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The Carter Center - Trachoma Control Program

This page is part of our report on The Carter Center.

Published: 2009

What do they do?

The Carter Center's trachoma control programs utilize the SAFE Strategy (see our full report on the SAFE strategy) to control trachoma, a disease that can lead to vision impairment and blindness as well as pain (more on trachoma).1

Carter Center trachoma efforts are focused on six countries in Africa: Ethiopia, Ghana, Mali, Niger, Nigeria, and Sudan.2

Evidence of effectiveness

General evidence on this program type

For a more in-depth discussion, see our full report on the SAFE strategy. Rigorous evidence of effectiveness is fairly strong (though with some concerns) for both surgery and antibiotics; less evidence is available on the strategy's other components. The strategy as a whole has been associated with large-scale successes in Morocco and southern Sudan.

Monitoring provided by The Carter Center

We have only found prevalence evaluation reports from two of The Carter Center's six focus countries: Ethiopia and Ghana. Both show significant declines in trachoma prevalence, but it is unclear to us why these two countries were chosen for surveys, and we therefore question whether the results from these countries are representative of the effects we'd expect across all of The Carter Center's trachoma programs.

  • Ethiopia: surveys in the four areas that had completed three years of programming measured decreases in the prevalence of trachoma infection among young children of 30-99% across 4 districts.3
  • Ghana: surveys similarly found significant declines in disease prevalence.4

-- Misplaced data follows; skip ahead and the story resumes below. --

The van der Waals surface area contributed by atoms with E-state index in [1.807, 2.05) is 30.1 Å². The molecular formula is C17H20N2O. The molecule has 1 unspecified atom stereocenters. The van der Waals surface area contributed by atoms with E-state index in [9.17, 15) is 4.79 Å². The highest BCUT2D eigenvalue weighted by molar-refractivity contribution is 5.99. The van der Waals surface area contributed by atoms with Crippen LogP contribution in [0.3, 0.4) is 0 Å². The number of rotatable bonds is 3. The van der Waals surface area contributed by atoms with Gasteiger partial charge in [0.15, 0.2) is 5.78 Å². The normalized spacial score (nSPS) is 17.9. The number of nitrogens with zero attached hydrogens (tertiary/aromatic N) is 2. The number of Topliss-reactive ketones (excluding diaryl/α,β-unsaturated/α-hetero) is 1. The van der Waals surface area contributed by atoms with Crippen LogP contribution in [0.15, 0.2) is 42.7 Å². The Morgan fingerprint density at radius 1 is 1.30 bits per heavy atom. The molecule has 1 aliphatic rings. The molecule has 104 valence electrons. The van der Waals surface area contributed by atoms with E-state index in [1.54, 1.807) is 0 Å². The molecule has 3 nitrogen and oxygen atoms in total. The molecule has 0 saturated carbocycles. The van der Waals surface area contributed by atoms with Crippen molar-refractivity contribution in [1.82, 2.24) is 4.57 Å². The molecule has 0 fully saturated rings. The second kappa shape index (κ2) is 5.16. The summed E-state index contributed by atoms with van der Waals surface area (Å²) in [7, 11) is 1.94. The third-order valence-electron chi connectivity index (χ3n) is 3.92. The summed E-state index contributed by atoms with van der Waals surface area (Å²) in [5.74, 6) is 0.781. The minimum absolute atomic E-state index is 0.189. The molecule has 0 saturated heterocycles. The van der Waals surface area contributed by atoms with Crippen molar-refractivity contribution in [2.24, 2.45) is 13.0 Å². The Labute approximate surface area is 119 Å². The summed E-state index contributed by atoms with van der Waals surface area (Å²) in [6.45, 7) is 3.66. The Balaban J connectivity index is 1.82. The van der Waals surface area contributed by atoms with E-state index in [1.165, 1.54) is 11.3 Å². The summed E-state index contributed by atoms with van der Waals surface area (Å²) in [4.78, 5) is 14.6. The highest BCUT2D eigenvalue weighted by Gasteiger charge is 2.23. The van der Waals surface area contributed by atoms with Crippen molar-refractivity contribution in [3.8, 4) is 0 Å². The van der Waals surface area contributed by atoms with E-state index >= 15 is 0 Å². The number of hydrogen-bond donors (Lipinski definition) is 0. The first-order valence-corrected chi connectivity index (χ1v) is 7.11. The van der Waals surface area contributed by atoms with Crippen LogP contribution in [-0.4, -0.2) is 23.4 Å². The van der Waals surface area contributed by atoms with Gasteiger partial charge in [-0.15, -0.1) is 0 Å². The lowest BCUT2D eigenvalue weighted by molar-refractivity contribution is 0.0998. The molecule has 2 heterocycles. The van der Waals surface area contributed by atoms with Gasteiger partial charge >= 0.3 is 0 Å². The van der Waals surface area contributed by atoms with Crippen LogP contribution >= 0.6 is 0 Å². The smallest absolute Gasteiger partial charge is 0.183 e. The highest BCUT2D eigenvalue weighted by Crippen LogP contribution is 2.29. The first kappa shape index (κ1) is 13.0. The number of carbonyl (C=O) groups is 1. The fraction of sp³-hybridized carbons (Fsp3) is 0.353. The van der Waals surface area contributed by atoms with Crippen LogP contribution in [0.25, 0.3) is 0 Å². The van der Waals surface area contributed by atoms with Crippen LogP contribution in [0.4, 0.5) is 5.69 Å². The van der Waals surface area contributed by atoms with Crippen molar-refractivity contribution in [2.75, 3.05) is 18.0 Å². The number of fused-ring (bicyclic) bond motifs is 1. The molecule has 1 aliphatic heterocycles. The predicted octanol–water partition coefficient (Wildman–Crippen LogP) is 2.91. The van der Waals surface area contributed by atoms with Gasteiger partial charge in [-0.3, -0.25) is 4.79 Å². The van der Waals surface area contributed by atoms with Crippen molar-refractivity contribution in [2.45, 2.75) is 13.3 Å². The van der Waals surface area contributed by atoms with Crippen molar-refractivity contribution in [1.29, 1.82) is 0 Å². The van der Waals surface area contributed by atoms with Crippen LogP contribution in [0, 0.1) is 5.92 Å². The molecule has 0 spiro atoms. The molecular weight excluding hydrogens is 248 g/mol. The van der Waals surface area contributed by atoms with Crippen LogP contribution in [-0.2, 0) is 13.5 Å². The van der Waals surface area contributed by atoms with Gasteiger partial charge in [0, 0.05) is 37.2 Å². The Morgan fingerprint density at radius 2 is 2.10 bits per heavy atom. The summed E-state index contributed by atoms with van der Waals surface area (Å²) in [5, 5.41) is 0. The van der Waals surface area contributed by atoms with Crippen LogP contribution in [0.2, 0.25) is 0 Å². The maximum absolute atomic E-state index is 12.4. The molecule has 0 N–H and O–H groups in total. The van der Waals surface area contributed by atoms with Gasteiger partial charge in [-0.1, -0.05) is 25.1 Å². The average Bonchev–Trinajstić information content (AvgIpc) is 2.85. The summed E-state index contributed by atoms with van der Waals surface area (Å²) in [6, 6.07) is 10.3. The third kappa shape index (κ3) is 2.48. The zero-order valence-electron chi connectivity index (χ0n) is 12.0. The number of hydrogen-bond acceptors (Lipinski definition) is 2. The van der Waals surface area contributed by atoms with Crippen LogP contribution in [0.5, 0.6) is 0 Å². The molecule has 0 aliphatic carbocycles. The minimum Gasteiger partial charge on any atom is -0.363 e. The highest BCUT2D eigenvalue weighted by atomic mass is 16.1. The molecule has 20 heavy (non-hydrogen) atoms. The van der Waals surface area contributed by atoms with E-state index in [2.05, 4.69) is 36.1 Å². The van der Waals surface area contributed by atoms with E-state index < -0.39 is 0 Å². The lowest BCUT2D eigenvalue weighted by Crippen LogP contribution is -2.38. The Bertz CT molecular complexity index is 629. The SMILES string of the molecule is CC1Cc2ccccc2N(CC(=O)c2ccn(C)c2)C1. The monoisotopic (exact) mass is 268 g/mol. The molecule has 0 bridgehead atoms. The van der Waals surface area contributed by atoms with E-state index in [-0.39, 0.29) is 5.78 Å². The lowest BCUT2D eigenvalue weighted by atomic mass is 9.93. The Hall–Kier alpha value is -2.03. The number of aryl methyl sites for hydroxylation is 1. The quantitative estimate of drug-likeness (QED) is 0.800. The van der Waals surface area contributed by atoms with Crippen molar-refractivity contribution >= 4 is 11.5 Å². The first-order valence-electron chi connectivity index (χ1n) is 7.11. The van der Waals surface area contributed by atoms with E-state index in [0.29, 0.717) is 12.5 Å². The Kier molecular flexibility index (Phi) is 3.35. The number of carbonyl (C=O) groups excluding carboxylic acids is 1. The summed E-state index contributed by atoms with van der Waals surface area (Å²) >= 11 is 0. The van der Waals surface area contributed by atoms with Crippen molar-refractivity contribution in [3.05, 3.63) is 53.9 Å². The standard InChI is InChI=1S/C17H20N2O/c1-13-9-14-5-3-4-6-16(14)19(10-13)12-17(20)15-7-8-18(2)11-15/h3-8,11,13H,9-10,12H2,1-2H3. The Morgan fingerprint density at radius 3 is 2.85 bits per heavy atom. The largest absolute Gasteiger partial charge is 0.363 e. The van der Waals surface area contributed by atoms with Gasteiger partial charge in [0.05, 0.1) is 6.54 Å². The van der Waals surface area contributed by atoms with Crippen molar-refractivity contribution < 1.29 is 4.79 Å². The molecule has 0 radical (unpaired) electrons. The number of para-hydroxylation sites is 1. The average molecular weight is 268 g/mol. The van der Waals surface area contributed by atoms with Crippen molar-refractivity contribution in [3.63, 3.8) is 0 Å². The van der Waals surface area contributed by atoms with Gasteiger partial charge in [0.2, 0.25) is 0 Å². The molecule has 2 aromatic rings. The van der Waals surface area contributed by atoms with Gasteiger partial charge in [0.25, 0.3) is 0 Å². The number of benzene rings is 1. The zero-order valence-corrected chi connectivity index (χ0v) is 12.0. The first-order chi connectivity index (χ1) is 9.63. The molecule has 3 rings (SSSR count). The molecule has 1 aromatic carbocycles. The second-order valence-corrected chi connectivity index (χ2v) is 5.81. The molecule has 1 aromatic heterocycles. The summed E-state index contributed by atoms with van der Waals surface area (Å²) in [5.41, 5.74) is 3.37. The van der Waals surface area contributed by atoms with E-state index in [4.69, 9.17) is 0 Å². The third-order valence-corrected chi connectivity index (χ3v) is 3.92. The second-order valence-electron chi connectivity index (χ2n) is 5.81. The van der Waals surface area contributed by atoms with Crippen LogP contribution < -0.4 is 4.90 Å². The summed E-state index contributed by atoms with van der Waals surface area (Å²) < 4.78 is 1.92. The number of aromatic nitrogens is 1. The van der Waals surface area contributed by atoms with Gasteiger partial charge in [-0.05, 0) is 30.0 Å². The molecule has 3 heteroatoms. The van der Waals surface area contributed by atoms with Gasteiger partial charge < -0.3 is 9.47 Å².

What do you get for your dollar?

The Carter Center does not appear to make information available on how much this program spends, and we do not have enough independent information to estimate it. In general, independent estimates imply that surgeries are relatively cost-effective ($4-82 per disability-adjusted life-year (DALY), or $100 to avert 1-30 years of blindness and another 1-30 years of low vision), while antibiotics treatment is not cost-effective (details on cost-effectiveness estimates; more on the DALY metric).

Sources

  • 1.

    "The Carter Center and its partners, the ministries of health in Ethiopia, Ghana, Mali, Niger, Nigeria, and Sudan, with the generous support of the Conrad N. Hilton Foundation and the Lions Clubs International Foundation, are working together to implement the SAFE strategy in order to eliminate trachoma from at-risk communities." Carter Center, "Trachoma Control Program."

  • 2.

    Carter Center, "Trachoma Control Program."

  • 3.

    Carter Center, "Ensuring Implementation of the Full SAFE Strategy," Pg 56.

  • 4.

    "Active trachoma was reduced in all districts compared to the baseline surveys (see Figure 3)." Carter Center, "Ghana Prevalence Surveys Show Trachoma Program's Success Trachoma," Pg 7.